The Rockford region has long been an advanced manufacturing hub. Our region’s roots in the machine tool industry have supported our community’s evolution into a 21st-century powerhouse. In recent years, we have grown to become America’s ninth largest Aerospace hub and are now known as a place where sophisticated design, machining, and supply-chain solutions are developed for a myriad of industries.

Those Rockford area solutions are often developed by engineers. Until now, all degreed engineers had to receive their education from outside the Rockford region. And that’s where the Engineering Our Future project came in – a project that has had aggressive targets and schedules and is already delivering results.

“We reached out to Northern Illinois University and found an eager partner,” said Rock Valley College board member and R1 Planning Council Executive Director Michael Dunn, Jr. Discussions moved quickly, and the project launched in August of 2015 with the announcement of the NIU Engineering program at the RVC campus. A capital campaign launched at the same time to support the refurbishment of the Woodward Technology Center, scholarships, and programming. All told, the campaign has raised $7.5 million to date from a wide variety of community funders across the region.

The facility work moved quickly, allowing the first NIU classes to begin in August of 2016 in a fresh, well-equipped setting. NIU and RVC teams worked closely to integrate their curriculums and eliminate barriers to a smooth student transfer process. Partnerships with local businesses were built,
allowing students to have a robust set of internship and placement opportunities.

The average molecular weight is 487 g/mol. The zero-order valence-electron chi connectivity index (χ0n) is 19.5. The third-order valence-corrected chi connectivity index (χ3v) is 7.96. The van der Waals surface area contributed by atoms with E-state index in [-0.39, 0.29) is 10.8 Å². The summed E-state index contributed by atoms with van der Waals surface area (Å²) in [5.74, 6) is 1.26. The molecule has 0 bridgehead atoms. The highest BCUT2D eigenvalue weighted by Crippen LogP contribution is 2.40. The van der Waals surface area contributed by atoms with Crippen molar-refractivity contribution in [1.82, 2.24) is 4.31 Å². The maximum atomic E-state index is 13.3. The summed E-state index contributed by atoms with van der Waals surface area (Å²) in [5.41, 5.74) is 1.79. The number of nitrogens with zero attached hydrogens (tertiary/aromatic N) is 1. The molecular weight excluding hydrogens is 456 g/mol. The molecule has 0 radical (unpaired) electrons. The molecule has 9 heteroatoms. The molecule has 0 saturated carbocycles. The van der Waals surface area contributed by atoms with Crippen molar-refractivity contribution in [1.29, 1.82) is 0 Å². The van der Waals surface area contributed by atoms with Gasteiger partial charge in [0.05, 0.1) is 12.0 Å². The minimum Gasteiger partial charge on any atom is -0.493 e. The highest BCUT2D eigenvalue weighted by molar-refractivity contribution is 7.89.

Word of the opportunity to locally obtain a high-quality 4-year engineering degree with industry integration for less than $40,000 spread quickly. RVC enrollment in engineering classes more than tripled. Staff and community members worked closely to keep the wave of new students supported and connected with local internship and employment opportunities.

The project continues to drive forward – heightening regional awareness of the program, improving connections with area high schools,
connecting students with opportunities for financial and mentoring support, and building a network of employment and technical partners.

The project holds great economic promise for the region. “Engineers are great economic drivers,” said Bob Guirl, an active community member in the Transform Rockford movement and Engineering Our Future team member. “For every 100 engineers we train and place here, we create 300 to 600 other jobs.”

The Engineering Our Future team meets for 30 minutes at 7:30 AM on Mondays. “We are learning every week,” says Sagar Patel, Engineering Our Future team member and President, Woodward Aircraft Turbine Systems. The team’s commitment is paying off. In a few months, the first of the local NIU program’s engineers will graduate – each with great local employment opportunities.

Reflecting on the spreading collaborations and breadth of career pathways being created in the region, Dunn added, “We absolutely can be a place that attracts people and companies who are looking for a great education and career-specific training. Why not? That would be my question; why not? We’re already halfway there.”

“Workforce development is a potentially game-changing opportunity, and the best part is we can write our textbook,” adds Patel.